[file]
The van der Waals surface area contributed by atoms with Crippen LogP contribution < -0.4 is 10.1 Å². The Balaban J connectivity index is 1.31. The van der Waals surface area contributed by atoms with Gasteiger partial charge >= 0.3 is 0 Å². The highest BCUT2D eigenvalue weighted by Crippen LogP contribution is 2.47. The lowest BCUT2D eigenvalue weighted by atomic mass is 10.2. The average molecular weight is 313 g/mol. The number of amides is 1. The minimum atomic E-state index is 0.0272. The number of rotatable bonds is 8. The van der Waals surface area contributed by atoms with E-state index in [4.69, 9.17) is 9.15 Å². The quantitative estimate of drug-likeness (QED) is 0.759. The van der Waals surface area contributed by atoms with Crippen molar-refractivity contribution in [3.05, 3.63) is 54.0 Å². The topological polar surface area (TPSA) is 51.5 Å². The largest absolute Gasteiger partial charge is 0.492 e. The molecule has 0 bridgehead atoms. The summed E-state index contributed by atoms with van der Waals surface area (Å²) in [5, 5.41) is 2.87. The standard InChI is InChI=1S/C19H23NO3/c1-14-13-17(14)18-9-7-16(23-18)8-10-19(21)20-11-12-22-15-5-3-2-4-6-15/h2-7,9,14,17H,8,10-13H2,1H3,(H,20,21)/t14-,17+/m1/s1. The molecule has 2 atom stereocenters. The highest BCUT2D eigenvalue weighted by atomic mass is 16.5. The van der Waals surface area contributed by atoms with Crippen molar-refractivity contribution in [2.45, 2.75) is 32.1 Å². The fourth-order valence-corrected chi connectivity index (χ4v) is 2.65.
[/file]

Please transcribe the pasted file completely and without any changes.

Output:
The van der Waals surface area contributed by atoms with Crippen LogP contribution < -0.4 is 10.1 Å². The Balaban J connectivity index is 1.31. The van der Waals surface area contributed by atoms with Gasteiger partial charge >= 0.3 is 0 Å². The highest BCUT2D eigenvalue weighted by Crippen LogP contribution is 2.47. The lowest BCUT2D eigenvalue weighted by atomic mass is 10.2. The average molecular weight is 313 g/mol. The number of amides is 1. The minimum atomic E-state index is 0.0272. The number of rotatable bonds is 8. The van der Waals surface area contributed by atoms with E-state index in [4.69, 9.17) is 9.15 Å². The quantitative estimate of drug-likeness (QED) is 0.759. The van der Waals surface area contributed by atoms with Crippen molar-refractivity contribution in [3.05, 3.63) is 54.0 Å². The topological polar surface area (TPSA) is 51.5 Å². The largest absolute Gasteiger partial charge is 0.492 e. The molecule has 0 bridgehead atoms. The summed E-state index contributed by atoms with van der Waals surface area (Å²) in [5, 5.41) is 2.87. The standard InChI is InChI=1S/C19H23NO3/c1-14-13-17(14)18-9-7-16(23-18)8-10-19(21)20-11-12-22-15-5-3-2-4-6-15/h2-7,9,14,17H,8,10-13H2,1H3,(H,20,21)/t14-,17+/m1/s1. The molecule has 2 atom stereocenters. The highest BCUT2D eigenvalue weighted by atomic mass is 16.5. The van der Waals surface area contributed by atoms with Crippen molar-refractivity contribution in [2.45, 2.75) is 32.1 Å². The fourth-order valence-corrected chi connectivity index (χ4v) is 2.65.